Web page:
optimal treatment of cardiovascular disease, as per current CCS
guidelines, be part of routine care for all patients before, during, and
after receiving cancer therapy
(Strong Recommendation, Moderate-Quality Evidence).
We recommend that patients who receive potentially cardiotoxic cancer
therapy undergo evaluation of LV ejection fraction (LVEF) before
initiation of cancer treatments known to cause impairment in LV
(Weak Recommendation, Moderate-Quality Evidence).”
CJC 2016; 831‐841
Cardiac Status
Cardiac Factors: • Heart failure • Left ventricular dysfunction
• Coronary artery disease
• Moderate or severe valvular heart disease
• Arrhythmias
• Cardiomyopathy • Cardiac sarcoidosis involving myocardium Cancer Treatment Factors:
• High cumulative dose of anthracycline • Timing of administration of anthracycline and other chemotherapy (ie. trastuzumab, cyclophosphamide, paclitaxel)
• Prior anthracycline use
• Prior or current radiation therapy involving the heart • Curative vs palliative intent EHJ 2016; 37: 2768‐2801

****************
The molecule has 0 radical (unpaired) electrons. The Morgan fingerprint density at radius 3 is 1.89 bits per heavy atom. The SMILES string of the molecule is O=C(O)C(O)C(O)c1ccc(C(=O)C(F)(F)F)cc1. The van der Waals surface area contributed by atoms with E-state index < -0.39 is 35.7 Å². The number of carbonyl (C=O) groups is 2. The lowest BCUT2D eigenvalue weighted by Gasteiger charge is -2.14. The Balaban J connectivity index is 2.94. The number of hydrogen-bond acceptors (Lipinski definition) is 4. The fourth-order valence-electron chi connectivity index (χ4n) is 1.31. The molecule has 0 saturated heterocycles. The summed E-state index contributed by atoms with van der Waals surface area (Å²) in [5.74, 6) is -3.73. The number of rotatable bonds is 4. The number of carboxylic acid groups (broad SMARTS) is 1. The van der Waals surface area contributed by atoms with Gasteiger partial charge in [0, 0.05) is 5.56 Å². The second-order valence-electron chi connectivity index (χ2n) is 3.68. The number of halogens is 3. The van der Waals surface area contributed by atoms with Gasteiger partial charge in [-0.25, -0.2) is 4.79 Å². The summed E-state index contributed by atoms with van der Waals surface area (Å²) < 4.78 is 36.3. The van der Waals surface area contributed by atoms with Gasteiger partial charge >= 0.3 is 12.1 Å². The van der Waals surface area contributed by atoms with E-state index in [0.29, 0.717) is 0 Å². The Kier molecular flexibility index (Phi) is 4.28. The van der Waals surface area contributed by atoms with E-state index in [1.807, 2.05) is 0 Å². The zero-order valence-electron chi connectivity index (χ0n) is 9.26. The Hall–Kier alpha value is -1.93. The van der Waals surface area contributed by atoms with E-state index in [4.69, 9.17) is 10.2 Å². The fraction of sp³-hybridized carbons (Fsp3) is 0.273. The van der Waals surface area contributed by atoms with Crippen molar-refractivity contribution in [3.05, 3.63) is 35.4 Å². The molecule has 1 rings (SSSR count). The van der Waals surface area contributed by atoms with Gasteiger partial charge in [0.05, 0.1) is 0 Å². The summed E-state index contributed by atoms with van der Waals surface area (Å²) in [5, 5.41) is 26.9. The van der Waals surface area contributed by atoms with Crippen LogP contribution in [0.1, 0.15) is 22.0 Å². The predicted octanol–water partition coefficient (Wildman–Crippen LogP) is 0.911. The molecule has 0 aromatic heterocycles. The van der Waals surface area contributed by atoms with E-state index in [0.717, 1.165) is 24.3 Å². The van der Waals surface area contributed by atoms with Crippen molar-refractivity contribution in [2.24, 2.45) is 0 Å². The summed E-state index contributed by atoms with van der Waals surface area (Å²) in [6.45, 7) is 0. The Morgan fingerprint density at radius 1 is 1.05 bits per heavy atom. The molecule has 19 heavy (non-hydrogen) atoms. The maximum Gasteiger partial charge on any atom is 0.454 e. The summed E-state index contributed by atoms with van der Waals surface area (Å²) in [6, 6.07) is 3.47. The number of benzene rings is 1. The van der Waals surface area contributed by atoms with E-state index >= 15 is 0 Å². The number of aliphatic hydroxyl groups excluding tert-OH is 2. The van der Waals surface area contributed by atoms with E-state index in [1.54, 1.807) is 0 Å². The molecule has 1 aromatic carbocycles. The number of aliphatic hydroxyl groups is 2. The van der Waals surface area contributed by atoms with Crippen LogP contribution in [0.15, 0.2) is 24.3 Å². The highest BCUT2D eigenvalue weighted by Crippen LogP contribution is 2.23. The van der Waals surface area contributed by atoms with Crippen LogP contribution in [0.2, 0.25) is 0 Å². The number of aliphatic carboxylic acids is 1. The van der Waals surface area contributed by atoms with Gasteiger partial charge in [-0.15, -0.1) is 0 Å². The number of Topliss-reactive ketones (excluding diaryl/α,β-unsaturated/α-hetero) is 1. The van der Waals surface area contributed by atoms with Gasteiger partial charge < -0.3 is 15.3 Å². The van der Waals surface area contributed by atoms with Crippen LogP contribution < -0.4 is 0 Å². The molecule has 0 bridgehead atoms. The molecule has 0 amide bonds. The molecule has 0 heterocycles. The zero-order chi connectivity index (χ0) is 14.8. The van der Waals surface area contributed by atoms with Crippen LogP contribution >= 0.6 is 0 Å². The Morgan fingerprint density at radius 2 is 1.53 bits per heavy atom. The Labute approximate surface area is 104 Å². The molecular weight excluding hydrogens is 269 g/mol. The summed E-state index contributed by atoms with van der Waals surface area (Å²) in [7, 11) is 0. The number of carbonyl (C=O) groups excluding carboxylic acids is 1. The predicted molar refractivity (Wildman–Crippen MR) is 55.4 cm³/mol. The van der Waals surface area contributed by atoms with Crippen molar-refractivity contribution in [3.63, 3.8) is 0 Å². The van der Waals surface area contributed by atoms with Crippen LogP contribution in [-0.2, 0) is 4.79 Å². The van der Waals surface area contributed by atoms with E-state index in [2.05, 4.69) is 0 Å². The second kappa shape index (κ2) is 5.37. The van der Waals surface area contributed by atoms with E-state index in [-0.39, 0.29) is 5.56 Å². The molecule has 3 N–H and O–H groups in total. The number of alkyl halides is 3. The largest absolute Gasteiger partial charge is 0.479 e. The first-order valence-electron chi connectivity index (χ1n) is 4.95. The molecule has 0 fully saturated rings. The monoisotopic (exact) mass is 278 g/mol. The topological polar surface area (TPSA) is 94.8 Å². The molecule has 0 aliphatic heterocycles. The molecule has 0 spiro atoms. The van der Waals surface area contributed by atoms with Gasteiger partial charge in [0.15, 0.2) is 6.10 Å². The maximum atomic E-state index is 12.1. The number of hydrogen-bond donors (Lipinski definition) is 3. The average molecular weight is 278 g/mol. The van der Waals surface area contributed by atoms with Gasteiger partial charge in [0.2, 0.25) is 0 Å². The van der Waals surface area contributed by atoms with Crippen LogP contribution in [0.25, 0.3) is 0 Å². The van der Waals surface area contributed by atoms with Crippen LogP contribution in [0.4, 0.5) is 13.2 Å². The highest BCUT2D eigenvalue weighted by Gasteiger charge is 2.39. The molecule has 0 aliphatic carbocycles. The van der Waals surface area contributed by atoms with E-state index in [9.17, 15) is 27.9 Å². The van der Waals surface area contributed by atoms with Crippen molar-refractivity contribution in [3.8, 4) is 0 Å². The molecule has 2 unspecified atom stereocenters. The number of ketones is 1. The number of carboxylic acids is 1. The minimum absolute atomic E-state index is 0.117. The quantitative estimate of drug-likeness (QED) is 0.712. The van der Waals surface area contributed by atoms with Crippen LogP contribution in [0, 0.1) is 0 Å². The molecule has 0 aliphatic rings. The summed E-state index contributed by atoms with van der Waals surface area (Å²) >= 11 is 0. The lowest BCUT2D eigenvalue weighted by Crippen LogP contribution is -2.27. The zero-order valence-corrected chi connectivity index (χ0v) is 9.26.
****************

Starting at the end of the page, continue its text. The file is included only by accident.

CCS Guidelines: Risk Assessment
Cancer Treatment
• Treat risk factors and co‐
• Positive health‐promoting behaviour
• Cancer treatment considerations JCO 2017; 893‐911
Cancer Treatment
EHJ 2016; 37: 2768‐2801
Cardiac Status
• Cardioprotective medications
– BB
– Statins – Less cardiotoxic agents – Limit anthracycline cumulative doses
– Administration technique & formulation
– Minimize cardiac irradiation
CJC 2016; 831‐841
JCO 2017; 893‐911
EHJ 2016; 37: 2768‐2801
MANTICORE 101‐Breast
RCT, PC, DB, 2 x 2 factorial, ITT, single center in Norway
RCT, PC, DB, ITT, 2 centers in Canada P
Adult women with early breast cancer receiving adjuvant chemotherapy with
5‐fluorouracil, epirubicin and cyclophosphamide (FEC) LVEF > 50%
No prior cardiac disease ~ 22% received trastuzumab and ~ 80% taxanes after FEC
Adult women with HER2‐postive early breast cancer receiving adjuvant trastuzumab therapy
~67‐87% docetaxel, carboplatin and trastuzumab (TCH)
~13‐30% 5‐fluorouracil, epirubicin and cyclophosphamide followed by docetaxel and trastuzumab (FEC‐DH) LVEF > 50%
No prior cardiac disease
Candesartan 32 mg daily + metoprolol succinate 100 mg daily (n=30)
Candesartan 32 mg daily + placebo (n=32)
Metoprolol succinate + placebo (n=32)
Placebo + placebo (n=32)
Initiated prior to chemotherapy & continued 10 – 61 weeks (during adjuvant treatment period) C
Perindopril 8 mg (n=33) or bisoprolol 10 mg (n=31)
Initiated within 7 days of trastuzumab & continued during adjuvant period (usually 12 months)
Placebo (n=30)